ORLANDO (ICIS)--The trend to upgrade technology and go digital, also known as Industry 4.0, can have unforeseen inefficiencies and possible security vulnerabilities, a US-based industrial automation services firm said on Friday.
“I’m not saying, 'don’t do it',” Automation & Control Inc president Ron Iannacone said on the sidelines of this year's National Plastics Exposition (NPE). “We’re in the innovation field. But don’t make it out that everybody’s going to have it.”
Despite advances in technology, there is no 100% foolproof system, Iannacone noted.
“I think the problem is, people want 100%,” he said. “They want a computer to tell them everything that can go wrong with a machine. It’s not going to happen, probably ever.”
Simple human error is the largest variable to complicate predictive analytics, he noted.
“The machinery is so complex, and there are so many things that can affect the operation of equipment,” Iannacone said. “You can’t put robots on everything. You still need a human operator.”
He was also critical of relying on industrial internet of things (IoT) for one or two portions of a facility floor.
“Original Equipment Manufacturers (OEM) ask me my opinion on the internet of things as it applies to manufacturing,” Iannacone explained. “I said, 'it’s a joke'. Unless you do what we do and tie everything together in the whole plant floor, you’re only going to get it (IoT) on that one machine,” he said.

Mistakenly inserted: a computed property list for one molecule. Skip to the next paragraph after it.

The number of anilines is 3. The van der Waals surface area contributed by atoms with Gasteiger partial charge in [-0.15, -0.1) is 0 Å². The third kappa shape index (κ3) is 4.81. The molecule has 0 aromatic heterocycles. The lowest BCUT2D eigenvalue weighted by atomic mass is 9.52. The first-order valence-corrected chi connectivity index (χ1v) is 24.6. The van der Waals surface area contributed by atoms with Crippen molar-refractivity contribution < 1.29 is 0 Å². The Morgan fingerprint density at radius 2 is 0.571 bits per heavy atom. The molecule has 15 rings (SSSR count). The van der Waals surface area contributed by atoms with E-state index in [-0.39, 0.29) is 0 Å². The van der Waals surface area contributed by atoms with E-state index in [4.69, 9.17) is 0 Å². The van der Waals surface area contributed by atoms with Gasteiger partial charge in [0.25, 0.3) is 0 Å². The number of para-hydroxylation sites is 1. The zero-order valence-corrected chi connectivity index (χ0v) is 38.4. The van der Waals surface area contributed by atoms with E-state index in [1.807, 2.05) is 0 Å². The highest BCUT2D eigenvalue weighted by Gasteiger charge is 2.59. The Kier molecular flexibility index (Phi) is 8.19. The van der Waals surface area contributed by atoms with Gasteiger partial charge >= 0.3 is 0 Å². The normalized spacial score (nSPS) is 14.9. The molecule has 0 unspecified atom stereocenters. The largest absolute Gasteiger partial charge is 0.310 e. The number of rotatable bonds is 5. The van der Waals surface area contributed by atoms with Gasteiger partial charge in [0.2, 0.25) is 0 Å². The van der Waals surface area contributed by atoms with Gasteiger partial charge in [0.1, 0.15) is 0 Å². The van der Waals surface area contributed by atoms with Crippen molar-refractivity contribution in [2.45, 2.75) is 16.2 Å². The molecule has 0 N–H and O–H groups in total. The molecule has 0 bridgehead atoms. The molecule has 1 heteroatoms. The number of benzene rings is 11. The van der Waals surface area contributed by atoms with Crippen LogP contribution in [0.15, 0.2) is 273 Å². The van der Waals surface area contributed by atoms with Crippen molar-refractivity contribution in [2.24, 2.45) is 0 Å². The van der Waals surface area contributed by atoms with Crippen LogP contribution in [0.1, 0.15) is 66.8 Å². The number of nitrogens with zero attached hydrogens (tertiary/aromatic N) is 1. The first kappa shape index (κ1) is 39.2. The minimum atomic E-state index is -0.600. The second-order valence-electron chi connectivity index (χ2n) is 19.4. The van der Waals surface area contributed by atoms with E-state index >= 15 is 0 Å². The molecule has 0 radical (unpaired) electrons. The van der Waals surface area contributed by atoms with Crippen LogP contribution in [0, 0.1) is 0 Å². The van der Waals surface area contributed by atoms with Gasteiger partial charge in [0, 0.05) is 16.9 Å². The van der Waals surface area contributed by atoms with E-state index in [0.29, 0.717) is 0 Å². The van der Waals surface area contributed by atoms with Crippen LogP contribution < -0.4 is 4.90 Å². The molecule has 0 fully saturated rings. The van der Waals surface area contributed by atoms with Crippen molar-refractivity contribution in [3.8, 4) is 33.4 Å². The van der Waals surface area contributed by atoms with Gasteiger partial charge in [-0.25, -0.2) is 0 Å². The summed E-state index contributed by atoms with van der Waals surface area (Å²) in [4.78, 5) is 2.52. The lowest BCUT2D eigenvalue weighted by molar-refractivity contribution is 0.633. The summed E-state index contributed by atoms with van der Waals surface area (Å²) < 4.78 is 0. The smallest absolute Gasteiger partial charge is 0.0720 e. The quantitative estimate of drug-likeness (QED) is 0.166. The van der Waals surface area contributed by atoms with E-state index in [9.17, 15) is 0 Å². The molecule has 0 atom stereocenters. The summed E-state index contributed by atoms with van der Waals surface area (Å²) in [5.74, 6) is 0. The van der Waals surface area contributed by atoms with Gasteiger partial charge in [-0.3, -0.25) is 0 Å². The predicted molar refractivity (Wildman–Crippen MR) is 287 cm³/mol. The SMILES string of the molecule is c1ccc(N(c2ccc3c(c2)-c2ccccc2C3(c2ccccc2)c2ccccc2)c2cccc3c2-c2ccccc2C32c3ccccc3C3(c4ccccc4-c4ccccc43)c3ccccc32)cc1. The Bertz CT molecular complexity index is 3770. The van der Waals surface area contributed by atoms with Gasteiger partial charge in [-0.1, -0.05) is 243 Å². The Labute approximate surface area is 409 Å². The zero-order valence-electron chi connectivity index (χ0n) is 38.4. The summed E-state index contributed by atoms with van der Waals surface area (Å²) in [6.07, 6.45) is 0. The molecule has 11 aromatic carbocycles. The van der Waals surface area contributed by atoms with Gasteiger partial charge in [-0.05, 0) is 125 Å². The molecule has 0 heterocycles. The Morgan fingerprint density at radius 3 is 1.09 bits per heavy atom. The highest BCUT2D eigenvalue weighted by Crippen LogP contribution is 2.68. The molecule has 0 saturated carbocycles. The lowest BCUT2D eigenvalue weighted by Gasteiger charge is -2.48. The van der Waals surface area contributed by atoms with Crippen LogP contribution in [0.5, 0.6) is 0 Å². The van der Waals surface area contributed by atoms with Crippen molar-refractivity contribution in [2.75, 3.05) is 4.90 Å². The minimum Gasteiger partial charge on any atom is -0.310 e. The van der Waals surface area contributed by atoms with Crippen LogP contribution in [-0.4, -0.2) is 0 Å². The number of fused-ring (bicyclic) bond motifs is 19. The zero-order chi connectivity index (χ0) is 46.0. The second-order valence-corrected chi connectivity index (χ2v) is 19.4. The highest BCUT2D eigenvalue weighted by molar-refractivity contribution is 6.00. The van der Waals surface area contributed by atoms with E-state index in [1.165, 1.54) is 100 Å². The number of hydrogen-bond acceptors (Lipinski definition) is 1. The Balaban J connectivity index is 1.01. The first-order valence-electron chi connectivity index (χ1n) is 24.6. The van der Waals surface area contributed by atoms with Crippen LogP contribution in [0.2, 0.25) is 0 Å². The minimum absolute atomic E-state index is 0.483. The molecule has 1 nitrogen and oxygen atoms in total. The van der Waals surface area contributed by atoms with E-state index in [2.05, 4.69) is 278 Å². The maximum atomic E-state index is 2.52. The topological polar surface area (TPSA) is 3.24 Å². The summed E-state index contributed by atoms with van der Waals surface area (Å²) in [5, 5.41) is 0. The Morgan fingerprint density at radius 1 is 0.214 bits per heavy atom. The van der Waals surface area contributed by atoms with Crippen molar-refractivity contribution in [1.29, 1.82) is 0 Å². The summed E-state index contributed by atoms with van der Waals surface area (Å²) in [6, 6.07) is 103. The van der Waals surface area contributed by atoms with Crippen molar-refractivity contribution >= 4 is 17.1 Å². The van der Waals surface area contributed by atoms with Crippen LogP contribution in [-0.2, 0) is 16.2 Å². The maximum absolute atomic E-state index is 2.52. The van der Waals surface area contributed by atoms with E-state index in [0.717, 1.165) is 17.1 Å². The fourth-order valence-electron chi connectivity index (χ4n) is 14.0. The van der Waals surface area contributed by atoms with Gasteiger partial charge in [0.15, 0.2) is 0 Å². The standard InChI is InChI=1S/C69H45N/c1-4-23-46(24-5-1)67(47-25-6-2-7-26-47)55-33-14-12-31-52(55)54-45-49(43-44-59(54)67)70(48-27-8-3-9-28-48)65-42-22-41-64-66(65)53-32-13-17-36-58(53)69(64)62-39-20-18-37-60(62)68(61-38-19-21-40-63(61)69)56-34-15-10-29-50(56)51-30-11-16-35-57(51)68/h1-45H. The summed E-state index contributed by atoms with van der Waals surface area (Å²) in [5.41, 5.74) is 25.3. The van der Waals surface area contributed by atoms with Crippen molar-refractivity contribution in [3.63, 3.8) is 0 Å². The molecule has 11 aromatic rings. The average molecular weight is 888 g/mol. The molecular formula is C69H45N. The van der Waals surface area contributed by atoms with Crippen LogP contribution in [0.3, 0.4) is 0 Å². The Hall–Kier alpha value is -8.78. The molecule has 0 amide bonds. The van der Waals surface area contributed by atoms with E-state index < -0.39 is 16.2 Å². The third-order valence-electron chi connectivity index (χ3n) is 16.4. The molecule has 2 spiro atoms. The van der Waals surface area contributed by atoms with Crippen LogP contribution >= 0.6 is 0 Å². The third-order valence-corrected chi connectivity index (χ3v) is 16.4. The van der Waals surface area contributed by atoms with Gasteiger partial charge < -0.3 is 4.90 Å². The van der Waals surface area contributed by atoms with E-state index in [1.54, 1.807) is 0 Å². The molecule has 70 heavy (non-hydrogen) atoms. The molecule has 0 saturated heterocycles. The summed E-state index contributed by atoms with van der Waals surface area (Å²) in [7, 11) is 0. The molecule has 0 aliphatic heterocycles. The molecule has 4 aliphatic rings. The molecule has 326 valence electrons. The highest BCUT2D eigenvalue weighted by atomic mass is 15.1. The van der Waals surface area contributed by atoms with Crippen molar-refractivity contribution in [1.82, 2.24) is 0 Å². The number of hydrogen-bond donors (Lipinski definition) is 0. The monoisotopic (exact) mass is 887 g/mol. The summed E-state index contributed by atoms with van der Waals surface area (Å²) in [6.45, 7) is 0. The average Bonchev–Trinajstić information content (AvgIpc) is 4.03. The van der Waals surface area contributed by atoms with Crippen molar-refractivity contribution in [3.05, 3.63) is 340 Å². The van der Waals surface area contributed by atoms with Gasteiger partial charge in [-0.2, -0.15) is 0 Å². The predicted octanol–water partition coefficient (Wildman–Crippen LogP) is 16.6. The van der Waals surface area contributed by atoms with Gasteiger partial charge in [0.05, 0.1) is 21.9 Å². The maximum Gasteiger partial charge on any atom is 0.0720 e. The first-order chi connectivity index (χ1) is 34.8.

Iannacone compared the situation to owning a Tesla electric vehicle (EV) with diagnostic readouts, next to a 1974 Chevrolet. Having one smart vehicle doesn’t increase the amount of data you can monitor for both, he said.
In addition, some company information is sensitive enough that utilising ditigalisation techniques reduces security instead of the intended effect of increasing it, he said.
“We do data collection. We collect machine and process data for major companies,” he said. “Customer information. Lot number. Critical process information that is key to the business. A lot of which is proprietary.”
Industrial information can be sensitive enough, Iannacone said, that certain customers will say outright they’re not interested in trends such as cloud computing, the act of hosting information on a remote network of servers offsite from company property.
“The trend is to put data on the cloud,” he said. “But our customers don’t want anything on the cloud. Some customers won’t even let you remote connect to information. One of our customers doesn’t even want to exhibit here because their information is so proprietary.”
Collecting data for companies who serve customers in the automotive industry is a particular issue, he said, noting the competitiveness in the automotive sector.